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Napster Launches Business Model 3.0

In the past decade, Napster has worn many masks. It began life as a free, peer-to-peer service that brought you all the music you could take, quickly found itself a lawsuit target, then emerged from legal oblivion as a hubris-ridden iTunes Store competitor. And after years of mediocre results in those identities, it's relaunched itself yet again--now as a hubris-ridden Amazon competitor.

Although its earlier "Napster To Go" music-rental service lingers on (see my earlier dismissal of it), the store half of the site has ditched copy-restricted Windows Media downloads for a catalogue of 6 million MP3 files without any usage restrictions, that should work in any music program or player.

Napster, however, comes to the MP3-sale business well after such larger competitors as Amazon (perhaps you've heard of that store by now?), and its implementation seems to have some issues:

* Its Web site is slow to load and doesn't work in Apple's Safari browser. A company that's stumbled as often as Napster is in no position to turn away would-be customers!

* Its interface, apparently modeled after the Napster store's old and unlamented software, hides prices behind tool tips that appear if you float the cursor over or click on a little "MP3" icon next to a song or album.

* At 99 cents a track and $9.95 an album, those prices exceed Amazon's in many cases (here's my review of Amazon's MP3 store).

I can't say I'm in awe of this company's latest venture. And you? ("Napster who?" is a fair response to that question.)

By Rob Pegoraro  |  May 21, 2008; 11:50 AM ET
Categories:  Music  
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Comments

Napster's been around for, what, 10 years? Has this stupid company ever turned a profit?

Enough, sell off the assetts and move on.

Posted by: Inverse137 | May 21, 2008 12:58 PM | Report abuse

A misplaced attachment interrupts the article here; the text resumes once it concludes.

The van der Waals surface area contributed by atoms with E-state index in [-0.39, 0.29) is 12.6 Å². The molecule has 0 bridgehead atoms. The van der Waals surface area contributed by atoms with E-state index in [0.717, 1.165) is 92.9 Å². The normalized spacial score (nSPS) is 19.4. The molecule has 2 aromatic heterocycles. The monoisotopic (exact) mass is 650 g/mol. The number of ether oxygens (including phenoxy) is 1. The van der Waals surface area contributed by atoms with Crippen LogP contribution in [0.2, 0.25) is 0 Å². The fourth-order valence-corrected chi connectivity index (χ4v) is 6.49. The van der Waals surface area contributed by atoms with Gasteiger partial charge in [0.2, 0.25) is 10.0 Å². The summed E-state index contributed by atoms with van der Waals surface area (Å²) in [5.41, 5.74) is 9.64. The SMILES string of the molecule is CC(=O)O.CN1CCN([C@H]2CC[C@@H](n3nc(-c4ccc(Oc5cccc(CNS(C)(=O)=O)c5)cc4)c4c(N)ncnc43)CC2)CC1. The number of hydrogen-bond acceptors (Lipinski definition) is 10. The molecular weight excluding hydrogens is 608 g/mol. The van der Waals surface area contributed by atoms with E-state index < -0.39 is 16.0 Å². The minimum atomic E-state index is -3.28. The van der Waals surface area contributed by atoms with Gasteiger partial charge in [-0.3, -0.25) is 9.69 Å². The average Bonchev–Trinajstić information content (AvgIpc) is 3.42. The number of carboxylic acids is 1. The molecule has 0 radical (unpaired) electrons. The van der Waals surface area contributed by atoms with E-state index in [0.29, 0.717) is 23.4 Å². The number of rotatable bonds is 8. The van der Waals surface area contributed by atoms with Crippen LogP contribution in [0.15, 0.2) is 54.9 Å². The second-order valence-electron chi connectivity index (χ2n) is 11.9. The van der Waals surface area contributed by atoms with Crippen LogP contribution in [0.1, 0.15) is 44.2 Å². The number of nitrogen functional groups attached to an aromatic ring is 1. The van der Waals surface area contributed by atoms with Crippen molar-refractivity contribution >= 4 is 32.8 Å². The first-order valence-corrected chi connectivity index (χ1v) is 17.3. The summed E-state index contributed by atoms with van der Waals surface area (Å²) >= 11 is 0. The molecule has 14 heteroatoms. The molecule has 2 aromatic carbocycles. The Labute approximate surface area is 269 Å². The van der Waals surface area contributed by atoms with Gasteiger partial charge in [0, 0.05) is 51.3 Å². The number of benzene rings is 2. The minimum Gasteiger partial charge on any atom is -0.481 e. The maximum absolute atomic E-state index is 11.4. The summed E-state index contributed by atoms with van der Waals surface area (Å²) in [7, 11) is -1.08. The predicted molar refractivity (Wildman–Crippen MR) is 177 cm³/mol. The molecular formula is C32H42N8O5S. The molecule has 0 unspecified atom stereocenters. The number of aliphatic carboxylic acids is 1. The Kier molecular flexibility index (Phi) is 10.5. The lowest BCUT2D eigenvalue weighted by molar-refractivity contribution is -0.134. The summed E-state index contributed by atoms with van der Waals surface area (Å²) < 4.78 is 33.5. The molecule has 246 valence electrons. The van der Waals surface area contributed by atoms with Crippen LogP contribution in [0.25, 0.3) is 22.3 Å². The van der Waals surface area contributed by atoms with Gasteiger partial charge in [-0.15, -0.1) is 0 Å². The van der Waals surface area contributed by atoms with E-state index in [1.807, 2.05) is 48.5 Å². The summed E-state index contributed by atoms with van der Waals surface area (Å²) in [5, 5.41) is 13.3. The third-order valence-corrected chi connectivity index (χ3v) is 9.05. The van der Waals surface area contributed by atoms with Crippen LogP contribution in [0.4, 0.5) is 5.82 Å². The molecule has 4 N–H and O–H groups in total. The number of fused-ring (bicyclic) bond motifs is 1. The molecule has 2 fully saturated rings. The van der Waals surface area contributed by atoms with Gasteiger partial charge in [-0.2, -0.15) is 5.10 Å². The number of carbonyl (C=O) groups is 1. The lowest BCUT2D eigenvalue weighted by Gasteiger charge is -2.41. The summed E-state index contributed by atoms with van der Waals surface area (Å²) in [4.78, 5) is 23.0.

Frankly, with iTunes and Amazon, why would you need a third or fourth option? (Unless you want odd ball stuff; then use eMusic).
Whatever complaints anyone may have with iTunes, there still is no simpler way to buy music. Amazon is a little more involved. Prices? I'm 50+ and don't live in a city (with stores convenient to me). A buck or two more per album from iTunes doesn't matter. OR, I just order the complete physical CD from Amazon itself (with free shipping).
And as to DRM, we're an eight iPod family, so what difference does DRM make? The few times it does matter, burning a physical CD lets you get around it.

Posted by: Greg Jones | May 21, 2008 1:30 PM | Report abuse

Napster's subscription service is awesome. I have over 50GB of music that I have downloaded as part of my subscription, on my three computers and my three music players. Plus, they give you a Creative mp3 player when you sign up for a year. Sure the songs are rentals, but who cares? You get so much choice for just 15$/month! The deal is so amazing that I'll be a subscriber for as long as Napster offers the service. I have never discovered so much music than with Napster. Frankly, I don't understand those who spit on Napster because it doesn't work with their IPod. What do you want more: music, or design? I choose music. Anyone who loves music has got to at least try Napster.